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Eve Ensler

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Eve Ensler (born 25 May 1953 in Scarsdale, New York) is an American playwright and feminist activist best known for the play The Vagina Monologues.

Personal life Edit

Ensler graduated from Middlebury College in 1975. She married Richard McDermott in 1978 and divorced in 1988. She is the adoptive mother of actor Dylan McDermott, whom she adopted when he was 18 and she was 26.

The Vagina Monologues Edit

The Vagina Monologues were written in 1996 as a response to the guilt and embarrassment that many women still connect with their bodies and/or their sexuality. First performed in the basement of the Cornelia Street Café in SoHo, The Vagina Monologues has been translated into 45 different languages and performed in over 119 countries. Celebrities who have starred in the play include: Jane Fonda, Glenn Close, Susan Sarandon and Oprah Winfrey. Ensler was awarded the Obie Award in 1996 for ‘Best New Play’ and in 1999 was awarded a Guggenheim Fellowship Award in Playwriting. She has also received the Berrilla-Kerr Award for Playwriting, the Elliot Norton Award for Outstanding Solo Performance, and the Jury Award for Theater at the U.S. Comedy Arts Festival.

Recent works Edit

Ensler has been involved in several films and has appeared on television on Real Time with Bill Maher (26 August 2005) and Russell Simmons Presents Def Poetry (12 August 2005).

From October 2005 to April 2006, Ensler toured twenty North American cities with her newest play The Good Body, following engagements on Broadway, at ACT in San Francisco, and in a workshop production at Seattle Repertory Theatre. The Good Body addresses why women of many cultures and backgrounds perceive pressure to change the way they look in order to be accepted in the eyes of society.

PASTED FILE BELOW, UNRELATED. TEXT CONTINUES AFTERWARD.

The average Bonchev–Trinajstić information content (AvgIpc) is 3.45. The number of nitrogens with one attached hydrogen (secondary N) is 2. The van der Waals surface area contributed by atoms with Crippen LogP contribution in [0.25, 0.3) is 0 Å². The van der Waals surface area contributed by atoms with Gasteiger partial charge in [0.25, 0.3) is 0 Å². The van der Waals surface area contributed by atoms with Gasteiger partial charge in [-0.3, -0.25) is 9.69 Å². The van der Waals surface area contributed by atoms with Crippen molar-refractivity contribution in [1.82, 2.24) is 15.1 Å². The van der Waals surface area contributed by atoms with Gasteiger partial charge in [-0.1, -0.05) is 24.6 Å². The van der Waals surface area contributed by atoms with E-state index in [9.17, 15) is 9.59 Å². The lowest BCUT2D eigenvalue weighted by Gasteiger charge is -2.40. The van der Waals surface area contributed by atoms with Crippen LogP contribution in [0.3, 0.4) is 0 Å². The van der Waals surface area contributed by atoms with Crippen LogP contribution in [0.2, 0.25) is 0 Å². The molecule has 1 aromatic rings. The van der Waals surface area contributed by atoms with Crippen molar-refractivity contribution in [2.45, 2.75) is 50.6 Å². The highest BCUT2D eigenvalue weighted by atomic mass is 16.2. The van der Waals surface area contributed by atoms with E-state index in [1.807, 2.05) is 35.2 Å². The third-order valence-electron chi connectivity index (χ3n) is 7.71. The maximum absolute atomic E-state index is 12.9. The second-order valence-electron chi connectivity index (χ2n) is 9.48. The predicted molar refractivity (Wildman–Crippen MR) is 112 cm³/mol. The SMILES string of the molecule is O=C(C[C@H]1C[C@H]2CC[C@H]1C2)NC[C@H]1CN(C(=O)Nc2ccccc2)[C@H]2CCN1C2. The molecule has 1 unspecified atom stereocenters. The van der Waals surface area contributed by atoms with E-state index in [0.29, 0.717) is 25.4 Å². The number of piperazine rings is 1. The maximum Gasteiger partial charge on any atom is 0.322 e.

Ensler's play, The Treatment debuted on September 12, 2006, at the Culture Project in New York City. This play explores the moral and psychological trauma that are the result of participation in military conflicts. It stars her step-son, Dylan McDermott.

Her latest work is the book "Insecure At Last: Losing It In Our Security-Obsessed World" (Villard; Hardcover; October 3, 2006). In Insecure At Last, Ensler gives us her first work written exclusively for the printed page. Insecure At Last explores how people live today, the measures people take to keep themselves safe, and how people can experience freedom by letting go of the deceptive notion of "protection."

Selected works Edit

Plays

Books

  • V-World
  • I Am An Emotional Creature
  • Vagina Warriors
  • Insecure at Last: Losing It in Our Security Obsessed World
  • The Good Body

Films

  • Fear No More: Stop Violence Against Women (2002) - interviewee
  • The Vagina Monologues (2002)
  • Until the Violence Stops (2003)
  • What I Want My Words to Do to You: Voices From Inside a Women's Maximum Security Prison (2003)

Activism Edit